In the News
Toronto airfield to be converted into district that aims for "the opposite of suburbanization"
Published September, 21 2022
View original Dezeen article here.
Danish studio Henning Larsen Architects, local studio KPMB and landscape architecture studio SLA are set to convert an airstrip outside of downtown Toronto into a residential district.
Downsview Airfield, 15 kilometres northwest of downtown Toronto, will be turned into a residential and commercial district with strong transport connections to the city.
The development will be arranged around the two-kilometre-long runway, which will be turned into a "pedestrian corridor" that links the communities built within the 520-acre site.
Ten districts housing around 80,000 people will be spread out on the perimeter of the pedestrian corridor within 40 hectares of parks for new residents as well as locals in the surrounding neighbourhoods.
The Framework Plan will convert Downsview Airfield into a residential and transit hub
More than one million square metres of commercial space will be added to the site. The plan recommends that historic buildings such as an airport hangar be repurposed.
The three core studios interacted with over 3,000 people in their development of the master plan to ascertain what locals would like to see in a new development. Construction of the district will take place over the next 30 years.
The plan outlines the greenspace and redevelopment of the railroad along with the implementation of the districts, but the official number of buildings on the site has yet to be approved by the city.
The airfield will be turned into green space connecting the communities with the environment
"It's like the world's largest infill project you can possibly imagine," said KPMB partner Kevin Bridgman.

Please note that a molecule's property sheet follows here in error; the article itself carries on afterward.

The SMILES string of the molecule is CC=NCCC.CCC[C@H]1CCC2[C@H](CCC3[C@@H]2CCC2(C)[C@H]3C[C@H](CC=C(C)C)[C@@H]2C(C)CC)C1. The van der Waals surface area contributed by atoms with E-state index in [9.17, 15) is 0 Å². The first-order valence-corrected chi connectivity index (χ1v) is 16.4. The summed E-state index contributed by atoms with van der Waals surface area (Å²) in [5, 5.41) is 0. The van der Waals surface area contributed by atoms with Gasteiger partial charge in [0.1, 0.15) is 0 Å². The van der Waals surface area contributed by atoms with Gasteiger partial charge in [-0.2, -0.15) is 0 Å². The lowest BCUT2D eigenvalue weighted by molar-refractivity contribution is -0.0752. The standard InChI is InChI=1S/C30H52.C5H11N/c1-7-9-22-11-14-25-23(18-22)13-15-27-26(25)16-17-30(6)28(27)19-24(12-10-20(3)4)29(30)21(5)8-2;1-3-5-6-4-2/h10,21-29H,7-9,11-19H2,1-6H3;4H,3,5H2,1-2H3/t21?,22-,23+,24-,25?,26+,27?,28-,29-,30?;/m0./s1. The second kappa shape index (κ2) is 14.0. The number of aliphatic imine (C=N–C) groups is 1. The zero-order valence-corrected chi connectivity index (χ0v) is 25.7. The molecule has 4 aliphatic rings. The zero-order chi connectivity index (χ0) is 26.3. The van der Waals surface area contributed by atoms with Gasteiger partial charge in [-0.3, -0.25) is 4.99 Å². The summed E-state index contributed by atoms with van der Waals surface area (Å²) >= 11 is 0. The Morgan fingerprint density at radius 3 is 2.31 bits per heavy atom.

Situated at the confluence of two ravines, the community will connect to an adjacent park as well as the city's transit system, allowing future residents to commute easily into the city.
Construction and designs will be filled in over the next 30 years
Having the park built along the runway allows for flexibility as the district's plan evolves, according to the studios.
"You start with water and parks and biodiversity," said Bridgman.
"You don't start with blocks and buildings, you start with what matters to people and what is going to be there much longer than the buildings and the people."
The planners envision mid-rise buildings filling the site
Henning Larsen Architects partner Michael Sorenson said that this approach allowed the planners to create density without using high rises. Three train stations already exist on the perimeter of the site.
Sorensen named Paris and Barcelona as examples of cities with high densities that do not have large numbers of high-rise buildings.
"We haven't invented anything new," he said. "We've just taken kind of the best of all worlds, and now put them together into a new framework."
"So this is almost quite the opposite of suburbanization," he added.
Thousands of locals were asked to give input into the masterplan
Using the 15-minute city model, the plan allows for a connected community that anticipates a car-free future.
"That's the next level of district planning that really supports this overall approach to planning and there, you will really start to see you know how the streetscape start to develop, how the files are structured and how the abilities start to them and how they importantly, interact and kind of stitch everything together," said Sorenson
Three transit stations will connect the site to downtown Toronto
Bridgman, who is familiar with the strict building codes in Toronto, said that the orientation of the airfield will make for a more ideal living environment.
The airfield, which is oriented with the wind, allows for a reconsidered grid that shapes the plazas and lots in a way that can "really harness the sun".
The studios agree that the multi-generational aspects of the project will allow for flexibility in design as trends change.
"It's gonna be exciting to see how with future generations this will grow organically as a place of design experimentation," said Bridgman.
The site will use the angle of the airfield to better reap the benefits of the sun and wind
The framework plan follows a series of other massive city planning initiatives that seek to create new communities on unused lands. This year, the Saudi Arabian government revealed the designs for The Line – a 500-kilometre-long linear city meant to house nine million people.
Recently, an influx of developments designed by international firms have been announced in Toronto. Adjaye Associates, Alison Brooks Architects and Henning Larsen are set to contribute buildings to a sustainable development along the city's waterfront.